June 2019 - Main Article:
Top 3 Strategies I Learned From Peyton Manning To Improve Leadership And Grow My Business
Peyton Manning knows a thing or two about success. As one of the most legendary quarterbacks in the history of football, he’s reached heights few of us can ever hope to match, regardless of our field. When looking at a career as storied as Manning’s, it’s tempting to attribute his dominance to sheer innate talent and maybe some kind of preternatural work ethic. Certainly, if you ask him, he’ll tell you that these two are essential ingredients to any kind of outsized success. But there’s a third factor that we tend to overlook from the sidelines, one that has tremendous implications for our roles as business leaders: the influence of those who coach us along the way.
Speaking at a recent conference I attended, Manning said something that really stuck with me. “I think you always need to be coached,” he said. “Whatever level of success anyone in this room has reached, someone’s gonna hit a plateau. We need a coach to unlock our full potential.”
No matter where we’re at in our work and lives, it’s vital that we seek out folks to keep us accountable and moving forward. Luckily, I found Manning himself to be an invaluable resource in that regard. While he’s not about to sit down with me one-on-one, he definitely left us with a few key lessons we could all benefit from.
1. Recognize That You Don’t Know Everything.
It’s easy to balk when you hear a quarterback with two Super Bowl wins and five MVP awards under his belt tell you to remain humble in your self-perception, but it’s also telling. “I believe in mentoring and paying it forward,” he said, “but I also believe that we shouldn’t think we have it all figured out and that we don’t need to be mentored.”
Years back, Peyton and his brother, Eli, had a shared coach: David Cutcliffe, now the head coach at Duke University. Even after they’d entered the NFL, both he and his brother would return to Coach Cutcliffe and seek his insight and guidance to refresh and strengthen their fundamentals. It was “like we were 18-year-old college freshmen in college again, working on how to take a snap,” Manning says. Even as a 14-year all-pro quarterback, he continued to seek the counsel of his mentors on the most basic aspects of the game. “The point is that the little things do matter,” he said. “Keep being coached, and keep being evaluated.”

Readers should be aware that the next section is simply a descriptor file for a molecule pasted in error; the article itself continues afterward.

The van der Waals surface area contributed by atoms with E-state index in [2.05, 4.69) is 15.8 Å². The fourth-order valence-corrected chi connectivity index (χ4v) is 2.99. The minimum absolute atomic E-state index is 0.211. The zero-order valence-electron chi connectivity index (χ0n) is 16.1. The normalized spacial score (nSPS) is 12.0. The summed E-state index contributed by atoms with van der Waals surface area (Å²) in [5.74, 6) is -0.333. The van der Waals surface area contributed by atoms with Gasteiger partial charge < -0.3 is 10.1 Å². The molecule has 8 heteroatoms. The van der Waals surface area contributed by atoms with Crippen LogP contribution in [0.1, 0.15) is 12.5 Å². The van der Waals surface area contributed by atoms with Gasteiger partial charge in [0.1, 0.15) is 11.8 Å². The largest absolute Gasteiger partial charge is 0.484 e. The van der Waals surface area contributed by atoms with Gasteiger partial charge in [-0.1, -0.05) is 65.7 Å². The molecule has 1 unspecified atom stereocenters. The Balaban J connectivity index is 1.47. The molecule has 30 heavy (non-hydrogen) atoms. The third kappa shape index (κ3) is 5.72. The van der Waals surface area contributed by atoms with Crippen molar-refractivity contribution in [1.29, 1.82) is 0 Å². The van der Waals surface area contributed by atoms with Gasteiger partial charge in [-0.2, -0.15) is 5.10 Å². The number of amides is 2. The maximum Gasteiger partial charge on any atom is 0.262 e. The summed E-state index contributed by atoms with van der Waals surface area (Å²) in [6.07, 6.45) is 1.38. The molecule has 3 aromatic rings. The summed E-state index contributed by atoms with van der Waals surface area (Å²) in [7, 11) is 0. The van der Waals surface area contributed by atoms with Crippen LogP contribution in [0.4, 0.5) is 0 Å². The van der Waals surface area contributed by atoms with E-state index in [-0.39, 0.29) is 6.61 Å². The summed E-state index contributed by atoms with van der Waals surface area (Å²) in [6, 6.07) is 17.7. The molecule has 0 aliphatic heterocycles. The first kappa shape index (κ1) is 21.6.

2. Be Adaptive.
As CEOs and managers, we’re the “coaches” of our business teams. And the best coaches, according to Manning, are the ones who know the members of their team and consistently play to their strengths. For example, the best offensive coordinators that Manning played for “were adaptive in designing the offensive system … around the players that he had on the team that year.” Since Manning is not particularly fast, coaches wouldn’t structure their offense on a lot of running plays, for instance. Rather than trying to magically turn him into a faster runner overnight, successful leaders tapped into the things he was good at.
Rather than complaining about your employees’ faults, hone in on their talents.
“Design plays that your team can do,” he said. “Don’t put them in situations where they’re not going to be really comfortable and not going to be successful … Being flexible based on who’s in the room is a good way to coach.”
Rather than complaining about your employees’ faults, hone in on their talents. This will not only motivate and inspire those you work for, but it’ll also optimize outcomes in your business for the long haul.
3. Practice Seriously.
When asked how he was able to consistently thrive under such incredible pressure, Manning cited a piece of advice he received early on in his football career: “Treat practice like a game.”
“Create those intense situations during practice, during the course of the week,” he said, “so that when Sunday afternoon or whenever that big moment comes around, you’re not overwhelmed by the moment.” At Manning’s practices, the team would always strive to maintain the same level of intensity they’d bring to a big game, from their own attitudes to the piping crowd noise.
“The biggest mistake people make in that mecca moment,” he said, speaking about the Super Bowl, “is to try to do something different from what they’ve been doing all season to get them to that point.” Find what works and cultivate it relentlessly, to the point that you and your team can do it in your sleep. “The competition’s going to be tough. It won’t be easy,” Manning said. “But there’s a reason you’re there in that moment … because you’ve had great success.” Keep doing those things while keeping a mind on your team, and further success will surely follow.